– ITR Economics US Total Industry Capacity Utilization Rate was flat from March to April. The general decline in the rate signals that the US industrial sector will remain on the back side of the business cycle into at least the fourth quarter of this year. The decline will be mild due to stable consumer and business finances, backlogs, and onshoring trends. It then calls for the 12-month moving average (MMA )to rise in 2025.    

– Shipments of “core” non-defense capital goods ex-aircraft (an essential input for business investment in calculating GDP and a leading manufacturer indicator) rose by 0.5pc in April after being down in March, and, if unchanged in May and June, would be up at a 1.2pc annualized rate in the second quarter versus the Q1 average. We are still growing but at a smaller pace.

– Orders for core capital goods (excluding aircraft and transportation), which will lead to shipments in the future, were down 0.2pc after being up slightly in March.  In the past year, orders for durable goods are up 4.2pc, while orders excluding transportation are down 0.2pc. After factoring in the inflationary rise in producer prices for capital goods, orders declined when adjusted for inflation.  

– Automakers sold cars and light trucks at a 15 million annual rate in May, down 6.5pc from April but still up 19.6pc from a year ago. Moreover, sales of medium and heavy trucks hit a 558,000 annual rate in May, the fastest pace since 2019.

– New home sales were up 4.3pc despite 30-year mortgage rates at  7pc. Home prices have moderated and inventories, while still low, have grown.  This is partly due to the low inventory of existing home sales because owners don’t want to give up low-interest rates.    

– US Nonresidential Construction Contracts Index fell 28.74 pc from a record last month but is still up 10.72pc from one year ago. This includes commercial projects such as highways, hotels, and hospitals.  

– The Shapiro Nonferrous Scrap Activity Index for May, which tracks our daily purchases from the same accounts across our 10 locations and a diverse industrial base, rose from April and is 6pc over our 12-month trailing average. 


China and the world

China’s official PMI fell in May to 48.8 from 49.2. The private Caixin index rose to expansion for the first time in five months. Services also fell but are in expansion. Housing continues to be a big problem and it will be for some time. Youth unemployment for those under 25 is 20 pc. Car manufacturers produced 2.13 million units in April 2023, down a sizable 17.5 pc month over month while car sales were down 12pc year over year.  


Publicly, the Chinese people follow what the government says they should do. Privately it is another story. The Zero-Covid policy has changed consumer confidence. Its impact will be felt for many years. Even when the government comes out with a new stimulus package, the Chinese economy will be slow for some time.  


Europe saw two quarters of negative growth and is officially in a recession. Inflation is falling along with energy prices. The German economy, which is the manufacturing powerhouse of Europe had negative growth and is also in a recession.  


The US is fortunate to have such a strong economy. 



With the slowdown in China and Europe, metal prices remain soft.  The Aluminum Association reported Q1 demand for aluminum in North America fell by 3.5pc, while the semi-fabricated – or “mill” – product demand was off 7.3pc year-over-year through the first quarter. Extruded products have been down over double digits in Q1. The index of Net New Orders of Aluminum Mill Products shows a decline of 8.2pc year-to-date. It is no surprise that prime aluminum prices and scrap fell again this month. Secondary prices were steady. Stainless steel, copper and steel prices were also weak and down close to 10pc from May.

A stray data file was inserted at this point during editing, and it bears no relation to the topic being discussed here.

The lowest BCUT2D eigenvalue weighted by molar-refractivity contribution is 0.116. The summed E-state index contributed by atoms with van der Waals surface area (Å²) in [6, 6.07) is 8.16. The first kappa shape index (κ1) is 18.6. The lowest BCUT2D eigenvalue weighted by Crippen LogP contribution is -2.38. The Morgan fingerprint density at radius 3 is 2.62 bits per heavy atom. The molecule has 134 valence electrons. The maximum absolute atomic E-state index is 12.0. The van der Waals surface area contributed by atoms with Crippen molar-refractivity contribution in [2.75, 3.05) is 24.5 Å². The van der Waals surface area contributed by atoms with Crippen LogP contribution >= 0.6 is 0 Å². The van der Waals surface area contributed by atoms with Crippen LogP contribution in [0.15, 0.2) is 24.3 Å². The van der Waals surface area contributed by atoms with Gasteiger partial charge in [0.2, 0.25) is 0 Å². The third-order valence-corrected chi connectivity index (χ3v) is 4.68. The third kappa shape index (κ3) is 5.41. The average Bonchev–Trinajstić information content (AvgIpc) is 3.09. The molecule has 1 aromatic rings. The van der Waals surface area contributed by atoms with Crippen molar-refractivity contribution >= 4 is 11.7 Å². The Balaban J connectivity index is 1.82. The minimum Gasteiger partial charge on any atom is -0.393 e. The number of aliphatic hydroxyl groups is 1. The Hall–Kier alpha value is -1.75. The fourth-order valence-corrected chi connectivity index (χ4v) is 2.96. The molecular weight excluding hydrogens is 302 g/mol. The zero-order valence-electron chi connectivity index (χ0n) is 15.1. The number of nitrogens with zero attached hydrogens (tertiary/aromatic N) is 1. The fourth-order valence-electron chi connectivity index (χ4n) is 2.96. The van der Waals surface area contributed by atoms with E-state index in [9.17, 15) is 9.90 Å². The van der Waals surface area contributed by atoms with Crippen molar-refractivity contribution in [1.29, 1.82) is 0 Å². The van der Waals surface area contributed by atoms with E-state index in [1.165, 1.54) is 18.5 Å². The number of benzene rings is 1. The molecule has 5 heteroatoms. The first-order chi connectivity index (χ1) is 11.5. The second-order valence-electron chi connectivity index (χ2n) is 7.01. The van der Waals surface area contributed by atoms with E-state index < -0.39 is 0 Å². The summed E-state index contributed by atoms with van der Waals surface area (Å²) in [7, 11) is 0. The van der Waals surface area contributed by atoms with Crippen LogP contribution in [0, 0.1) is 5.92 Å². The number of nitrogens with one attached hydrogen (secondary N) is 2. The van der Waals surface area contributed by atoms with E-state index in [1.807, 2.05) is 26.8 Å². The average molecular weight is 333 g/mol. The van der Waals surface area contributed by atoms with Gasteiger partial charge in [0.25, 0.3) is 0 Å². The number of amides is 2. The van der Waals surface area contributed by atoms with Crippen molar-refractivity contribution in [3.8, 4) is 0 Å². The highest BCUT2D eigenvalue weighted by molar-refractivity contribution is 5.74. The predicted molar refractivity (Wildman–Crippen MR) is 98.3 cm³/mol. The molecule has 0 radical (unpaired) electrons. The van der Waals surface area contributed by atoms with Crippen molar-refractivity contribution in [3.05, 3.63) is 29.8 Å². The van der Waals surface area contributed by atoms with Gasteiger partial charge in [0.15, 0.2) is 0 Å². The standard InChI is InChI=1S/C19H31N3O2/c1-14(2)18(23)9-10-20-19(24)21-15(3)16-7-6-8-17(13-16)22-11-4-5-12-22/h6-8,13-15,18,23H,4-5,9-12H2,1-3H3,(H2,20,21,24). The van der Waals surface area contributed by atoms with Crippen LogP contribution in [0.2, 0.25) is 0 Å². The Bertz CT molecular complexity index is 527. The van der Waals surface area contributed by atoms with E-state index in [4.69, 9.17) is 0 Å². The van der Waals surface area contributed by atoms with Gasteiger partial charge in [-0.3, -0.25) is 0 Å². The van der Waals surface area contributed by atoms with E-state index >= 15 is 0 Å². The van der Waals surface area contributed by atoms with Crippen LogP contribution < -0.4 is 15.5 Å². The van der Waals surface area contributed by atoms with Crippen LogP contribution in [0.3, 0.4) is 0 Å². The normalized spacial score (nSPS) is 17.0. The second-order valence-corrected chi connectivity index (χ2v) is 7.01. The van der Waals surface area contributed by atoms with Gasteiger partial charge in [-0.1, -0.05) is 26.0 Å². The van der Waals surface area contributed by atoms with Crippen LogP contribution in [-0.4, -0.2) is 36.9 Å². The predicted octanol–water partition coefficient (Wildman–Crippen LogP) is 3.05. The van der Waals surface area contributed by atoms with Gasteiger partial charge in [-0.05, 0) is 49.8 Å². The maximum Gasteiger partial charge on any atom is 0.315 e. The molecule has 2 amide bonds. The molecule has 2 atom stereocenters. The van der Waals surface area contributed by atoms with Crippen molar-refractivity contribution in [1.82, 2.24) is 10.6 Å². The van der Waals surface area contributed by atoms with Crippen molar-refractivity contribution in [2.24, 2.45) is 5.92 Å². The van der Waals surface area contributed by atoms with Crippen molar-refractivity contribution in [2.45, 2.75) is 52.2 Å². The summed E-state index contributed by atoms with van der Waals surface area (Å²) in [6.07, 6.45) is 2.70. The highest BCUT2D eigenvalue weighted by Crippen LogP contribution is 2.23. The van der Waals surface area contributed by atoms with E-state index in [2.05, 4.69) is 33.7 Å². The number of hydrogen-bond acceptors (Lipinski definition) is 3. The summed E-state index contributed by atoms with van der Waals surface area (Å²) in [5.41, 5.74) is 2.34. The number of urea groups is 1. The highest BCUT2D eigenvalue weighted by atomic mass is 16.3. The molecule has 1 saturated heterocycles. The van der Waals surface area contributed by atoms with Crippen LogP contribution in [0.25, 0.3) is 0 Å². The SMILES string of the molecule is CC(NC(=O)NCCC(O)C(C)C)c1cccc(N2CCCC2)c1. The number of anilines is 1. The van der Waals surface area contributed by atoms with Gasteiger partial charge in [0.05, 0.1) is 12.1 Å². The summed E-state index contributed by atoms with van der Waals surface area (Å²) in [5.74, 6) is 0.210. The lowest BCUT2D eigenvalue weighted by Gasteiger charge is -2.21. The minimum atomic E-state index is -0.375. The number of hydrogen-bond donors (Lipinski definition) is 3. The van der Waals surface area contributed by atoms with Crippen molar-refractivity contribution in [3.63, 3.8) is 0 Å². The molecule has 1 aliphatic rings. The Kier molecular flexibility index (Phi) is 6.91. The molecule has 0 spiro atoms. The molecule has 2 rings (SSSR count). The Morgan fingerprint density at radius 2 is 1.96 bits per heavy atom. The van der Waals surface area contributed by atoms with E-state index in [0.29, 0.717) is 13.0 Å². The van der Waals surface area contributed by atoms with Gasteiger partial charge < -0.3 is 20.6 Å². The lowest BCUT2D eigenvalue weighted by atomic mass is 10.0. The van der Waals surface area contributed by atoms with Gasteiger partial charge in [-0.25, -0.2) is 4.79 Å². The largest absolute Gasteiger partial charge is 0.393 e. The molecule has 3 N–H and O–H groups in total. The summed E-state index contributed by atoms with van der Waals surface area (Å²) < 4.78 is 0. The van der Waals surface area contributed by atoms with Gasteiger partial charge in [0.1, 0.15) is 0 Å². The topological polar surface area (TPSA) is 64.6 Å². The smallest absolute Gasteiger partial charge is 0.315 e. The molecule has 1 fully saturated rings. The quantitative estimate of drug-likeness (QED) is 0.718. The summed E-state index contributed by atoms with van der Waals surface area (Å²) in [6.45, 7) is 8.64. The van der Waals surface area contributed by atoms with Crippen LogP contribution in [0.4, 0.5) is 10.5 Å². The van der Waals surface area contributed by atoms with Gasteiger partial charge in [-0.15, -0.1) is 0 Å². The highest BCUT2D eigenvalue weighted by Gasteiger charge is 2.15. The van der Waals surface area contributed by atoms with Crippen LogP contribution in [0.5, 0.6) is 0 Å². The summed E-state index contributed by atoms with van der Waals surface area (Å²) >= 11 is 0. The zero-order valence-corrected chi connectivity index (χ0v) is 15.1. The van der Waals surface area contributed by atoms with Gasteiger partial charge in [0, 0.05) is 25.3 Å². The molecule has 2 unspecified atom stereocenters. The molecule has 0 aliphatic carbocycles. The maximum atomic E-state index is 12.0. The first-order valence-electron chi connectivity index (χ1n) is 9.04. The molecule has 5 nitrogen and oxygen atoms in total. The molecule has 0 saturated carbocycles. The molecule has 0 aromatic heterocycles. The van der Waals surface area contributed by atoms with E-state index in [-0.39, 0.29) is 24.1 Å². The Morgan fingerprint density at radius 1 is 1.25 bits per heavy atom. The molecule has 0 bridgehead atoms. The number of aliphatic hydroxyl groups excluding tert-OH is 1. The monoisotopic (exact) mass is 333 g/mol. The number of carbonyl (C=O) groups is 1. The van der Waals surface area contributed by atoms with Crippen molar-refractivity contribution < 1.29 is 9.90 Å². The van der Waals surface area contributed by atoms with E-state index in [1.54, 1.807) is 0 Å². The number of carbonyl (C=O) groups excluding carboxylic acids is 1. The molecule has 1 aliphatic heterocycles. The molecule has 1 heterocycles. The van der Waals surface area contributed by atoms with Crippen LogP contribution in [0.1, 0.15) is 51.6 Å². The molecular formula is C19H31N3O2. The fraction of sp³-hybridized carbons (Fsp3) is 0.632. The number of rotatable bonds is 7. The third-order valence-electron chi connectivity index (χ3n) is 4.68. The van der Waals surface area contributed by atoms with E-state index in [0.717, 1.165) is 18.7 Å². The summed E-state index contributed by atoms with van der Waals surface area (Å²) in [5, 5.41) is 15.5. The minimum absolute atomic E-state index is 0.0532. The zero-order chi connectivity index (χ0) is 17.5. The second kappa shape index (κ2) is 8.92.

Harbor’s 15th Annual Aluminum Summit was held last week. The content and the people make it the premier event to attend. Their forecast from last year was spot on. Their aluminum forecast for LME cash for 2023 and 2024 is:  


Great manufacturing news

Construction spending as a percentage of GDP has more than doubled since the Inflation Reduction Act (basically an infrastructure act) and the CHIPS Act were passed a little over a year ago. The total dollars spent rose from $800bn annually 10 years ago to over $1.8trn currently. Annual spending should be close to $1.7trn over the next five years. This does not include the equipment that will be needed in these factories. These projects will also include many new jobs. The US will not get back to the 25pc manufacturing portion of the 1970s but this is still excellent news for us.  


Circular futures for leaders in manufacturing

As we chart the future of manufacturing, Shapiro is in a unique position to lead the sector towards processes where environmental stewardship and economic value work together. Shapiro’s services for OEMs offer clear ESG reporting, circular supply chain management, and tailored master alloy programs. Circular services and solutions allow manufacturers to weather and thrive in the complexities of today’s market. Growth trends in manufacturing suggest this is the time to integrate future-forward strategies. Reach out to Shapiro’s sustainability experts to accelerate a sustainable future for your corner of the manufacturing industry.


“Nothing will ever be attempted if all possible objections must be first overcome.” Dr. Samuel Johnson 


“Life is good. Family and health are precious.”  

 – Bruce Shapiro 


This report was prepared by Bruce Shapiro and reflects his current opinion of the economy. It is based on sources and data he believes to be accurate and reliable. Opinions and forward-looking statements expressed are subject to change without notice.